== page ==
KILAUEA — A farmer in Kilauea is opening up his second class on bio-intensive, organic gardening. Space is limited.
Sun Hadley, master organic gardener and instructor of the Bio-Intensive Organic Gardening Class, has a saying when growing his plants in a small space: “How much can you eat?”
The new class will start on Sunday, May 23, in Kilauea, from 9 a.m. to noon each day.
Hadley has been a farmer on Kaua‘i for 30 years, started the only bio-intensive market garden in the state, and continues to grow that way today.
“We’ve been on this land six months,” Hadley said. “So we just started these gardens, got 28 beds, and 80 square feet each bed. It’s designed in the shape of a flower. And then the center part is where we have meetings and stuff. And someday we’ll make it a real community space.”
Hadley said in his class a new gardener can learn how to create a bio-intensive garden in his or her backyard. In the class, students will discuss which vegetables grow best in Hawai‘i, how to create balanced, remineralized soil that creates a balanced plant free of insect damage, and how to do a soil test before creating a bed.
Students will also learn how to create quality compost, how to prepare a garden bed, how to rotate the planting to help keep the soil healthy, and learn about some permaculture plants and practices — as well as how to use different plant varieties.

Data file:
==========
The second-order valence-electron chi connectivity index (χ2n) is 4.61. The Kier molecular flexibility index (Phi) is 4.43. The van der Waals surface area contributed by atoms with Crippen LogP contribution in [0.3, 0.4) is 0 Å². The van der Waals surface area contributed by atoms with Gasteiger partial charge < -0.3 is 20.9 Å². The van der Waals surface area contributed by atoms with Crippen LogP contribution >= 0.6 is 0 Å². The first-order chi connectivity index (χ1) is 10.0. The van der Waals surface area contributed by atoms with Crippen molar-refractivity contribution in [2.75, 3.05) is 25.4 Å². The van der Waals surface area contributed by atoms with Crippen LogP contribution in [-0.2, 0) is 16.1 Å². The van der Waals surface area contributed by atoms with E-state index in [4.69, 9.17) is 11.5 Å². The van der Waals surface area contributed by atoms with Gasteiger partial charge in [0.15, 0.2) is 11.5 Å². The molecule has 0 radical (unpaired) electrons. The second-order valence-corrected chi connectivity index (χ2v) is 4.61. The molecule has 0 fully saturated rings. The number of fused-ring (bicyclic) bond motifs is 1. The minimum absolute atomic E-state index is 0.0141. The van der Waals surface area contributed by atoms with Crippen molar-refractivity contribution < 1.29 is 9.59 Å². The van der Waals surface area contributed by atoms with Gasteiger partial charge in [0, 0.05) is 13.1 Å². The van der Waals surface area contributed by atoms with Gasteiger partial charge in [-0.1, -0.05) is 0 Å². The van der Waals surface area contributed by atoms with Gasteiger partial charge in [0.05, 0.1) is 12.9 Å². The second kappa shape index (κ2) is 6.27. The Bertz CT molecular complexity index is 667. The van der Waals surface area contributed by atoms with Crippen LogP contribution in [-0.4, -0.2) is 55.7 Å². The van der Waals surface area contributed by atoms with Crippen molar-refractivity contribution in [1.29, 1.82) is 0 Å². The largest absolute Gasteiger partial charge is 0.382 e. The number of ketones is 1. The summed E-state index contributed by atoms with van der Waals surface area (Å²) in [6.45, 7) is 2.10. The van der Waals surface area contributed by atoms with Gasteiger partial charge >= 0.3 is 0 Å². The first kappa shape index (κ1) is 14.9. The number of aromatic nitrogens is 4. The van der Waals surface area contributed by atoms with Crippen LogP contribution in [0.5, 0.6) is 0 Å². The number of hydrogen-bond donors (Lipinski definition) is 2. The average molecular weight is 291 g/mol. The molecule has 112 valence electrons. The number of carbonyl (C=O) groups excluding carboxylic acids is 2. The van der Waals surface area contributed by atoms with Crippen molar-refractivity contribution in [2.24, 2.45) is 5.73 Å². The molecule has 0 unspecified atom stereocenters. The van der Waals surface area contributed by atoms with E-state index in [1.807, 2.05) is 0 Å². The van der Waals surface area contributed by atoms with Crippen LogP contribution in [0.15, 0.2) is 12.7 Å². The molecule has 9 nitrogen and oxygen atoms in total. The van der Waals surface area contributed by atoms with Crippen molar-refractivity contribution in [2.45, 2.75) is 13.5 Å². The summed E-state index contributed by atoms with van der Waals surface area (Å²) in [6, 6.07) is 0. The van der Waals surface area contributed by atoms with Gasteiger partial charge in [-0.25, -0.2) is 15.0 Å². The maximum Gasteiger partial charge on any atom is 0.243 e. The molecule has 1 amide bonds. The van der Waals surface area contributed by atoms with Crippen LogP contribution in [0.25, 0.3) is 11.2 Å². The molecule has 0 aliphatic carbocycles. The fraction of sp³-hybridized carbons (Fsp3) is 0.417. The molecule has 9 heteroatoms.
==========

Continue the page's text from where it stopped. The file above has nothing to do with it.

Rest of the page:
“I consult with many farmers and gardeners and have done extensive research, outreach and teachings,” Hadley said. “Just bring a notepad and pencil or pen. Mostly it’s to write down things that are going to jump out for you.”
Dealing with pests is another part of the course.
“(A) problem here on the island is that some of the plants are susceptible to a little critter in the soil called a ‘nematode,’” Hadley said. “And the nematodes will get on the beets or the chard in a heartbeat, or the lettuce or the okra.”
Also incorporated in the gardening class are tips on how to use superfood vegetables and fruit in order to boost health and vitality.
“All you do is eat more greens,” Hadley said. “I’m serious. No processed food. And make sure you’re taking a good vitamin and mineral supplement. Because most of those (processed) foods are empty.”
This isn’t the first time Hadley has grown a bio-intensive garden or taught others how to do it.
“I started up in Waipouli Road and a very famous garden up there for nine years straight,” Hadley said. “And it just got better and better. We are here and this is only six months of growing. That’s why I’m happy with sharing this with others.”
For more information, call 808-652-1591.
Stephanie Shinno, education and business reporter, can be reached at 245-0424 or email@example.com.